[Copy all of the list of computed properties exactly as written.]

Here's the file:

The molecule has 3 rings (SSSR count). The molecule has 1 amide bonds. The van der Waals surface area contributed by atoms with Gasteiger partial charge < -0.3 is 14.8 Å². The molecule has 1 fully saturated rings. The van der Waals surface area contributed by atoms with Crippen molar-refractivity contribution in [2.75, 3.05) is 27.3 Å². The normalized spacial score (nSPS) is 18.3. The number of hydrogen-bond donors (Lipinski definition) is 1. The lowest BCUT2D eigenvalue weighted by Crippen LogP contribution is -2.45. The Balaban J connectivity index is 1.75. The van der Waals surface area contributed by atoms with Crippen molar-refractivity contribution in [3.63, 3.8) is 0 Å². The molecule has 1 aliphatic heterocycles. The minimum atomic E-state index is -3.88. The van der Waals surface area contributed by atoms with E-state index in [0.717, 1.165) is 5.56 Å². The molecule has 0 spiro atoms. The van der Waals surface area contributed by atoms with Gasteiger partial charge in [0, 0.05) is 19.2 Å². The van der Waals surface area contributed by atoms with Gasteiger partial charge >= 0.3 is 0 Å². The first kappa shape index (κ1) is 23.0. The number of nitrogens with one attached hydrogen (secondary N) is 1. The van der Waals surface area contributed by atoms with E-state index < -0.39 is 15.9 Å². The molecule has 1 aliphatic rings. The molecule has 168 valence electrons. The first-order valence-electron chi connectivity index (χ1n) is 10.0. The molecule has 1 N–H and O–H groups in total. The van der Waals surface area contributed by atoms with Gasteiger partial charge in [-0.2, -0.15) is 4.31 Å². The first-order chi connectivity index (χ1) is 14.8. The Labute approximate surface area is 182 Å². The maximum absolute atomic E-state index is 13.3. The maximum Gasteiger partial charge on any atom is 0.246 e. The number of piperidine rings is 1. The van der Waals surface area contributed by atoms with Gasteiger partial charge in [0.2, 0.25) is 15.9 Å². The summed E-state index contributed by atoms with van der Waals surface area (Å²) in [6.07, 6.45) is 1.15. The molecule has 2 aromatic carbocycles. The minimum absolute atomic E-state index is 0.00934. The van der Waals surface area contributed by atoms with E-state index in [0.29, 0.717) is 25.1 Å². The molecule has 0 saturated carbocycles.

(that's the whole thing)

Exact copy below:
The molecule has 3 rings (SSSR count). The molecule has 1 amide bonds. The van der Waals surface area contributed by atoms with Gasteiger partial charge < -0.3 is 14.8 Å². The molecule has 1 fully saturated rings. The van der Waals surface area contributed by atoms with Crippen molar-refractivity contribution in [2.75, 3.05) is 27.3 Å². The normalized spacial score (nSPS) is 18.3. The number of hydrogen-bond donors (Lipinski definition) is 1. The lowest BCUT2D eigenvalue weighted by Crippen LogP contribution is -2.45. The Balaban J connectivity index is 1.75. The van der Waals surface area contributed by atoms with Crippen molar-refractivity contribution in [3.63, 3.8) is 0 Å². The molecule has 1 aliphatic heterocycles. The minimum atomic E-state index is -3.88. The van der Waals surface area contributed by atoms with E-state index in [0.717, 1.165) is 5.56 Å². The molecule has 0 spiro atoms. The van der Waals surface area contributed by atoms with Gasteiger partial charge in [0, 0.05) is 19.2 Å². The van der Waals surface area contributed by atoms with Gasteiger partial charge >= 0.3 is 0 Å². The first kappa shape index (κ1) is 23.0. The number of nitrogens with one attached hydrogen (secondary N) is 1. The van der Waals surface area contributed by atoms with E-state index < -0.39 is 15.9 Å². The molecule has 1 aliphatic rings. The molecule has 168 valence electrons. The first-order valence-electron chi connectivity index (χ1n) is 10.0. The molecule has 1 N–H and O–H groups in total. The van der Waals surface area contributed by atoms with Gasteiger partial charge in [-0.2, -0.15) is 4.31 Å². The first-order chi connectivity index (χ1) is 14.8. The Labute approximate surface area is 182 Å². The maximum absolute atomic E-state index is 13.3. The maximum Gasteiger partial charge on any atom is 0.246 e. The number of piperidine rings is 1. The van der Waals surface area contributed by atoms with Gasteiger partial charge in [0.2, 0.25) is 15.9 Å². The summed E-state index contributed by atoms with van der Waals surface area (Å²) in [6.07, 6.45) is 1.15. The molecule has 2 aromatic carbocycles. The minimum absolute atomic E-state index is 0.00934. The van der Waals surface area contributed by atoms with E-state index in [0.29, 0.717) is 25.1 Å². The molecule has 0 saturated carbocycles.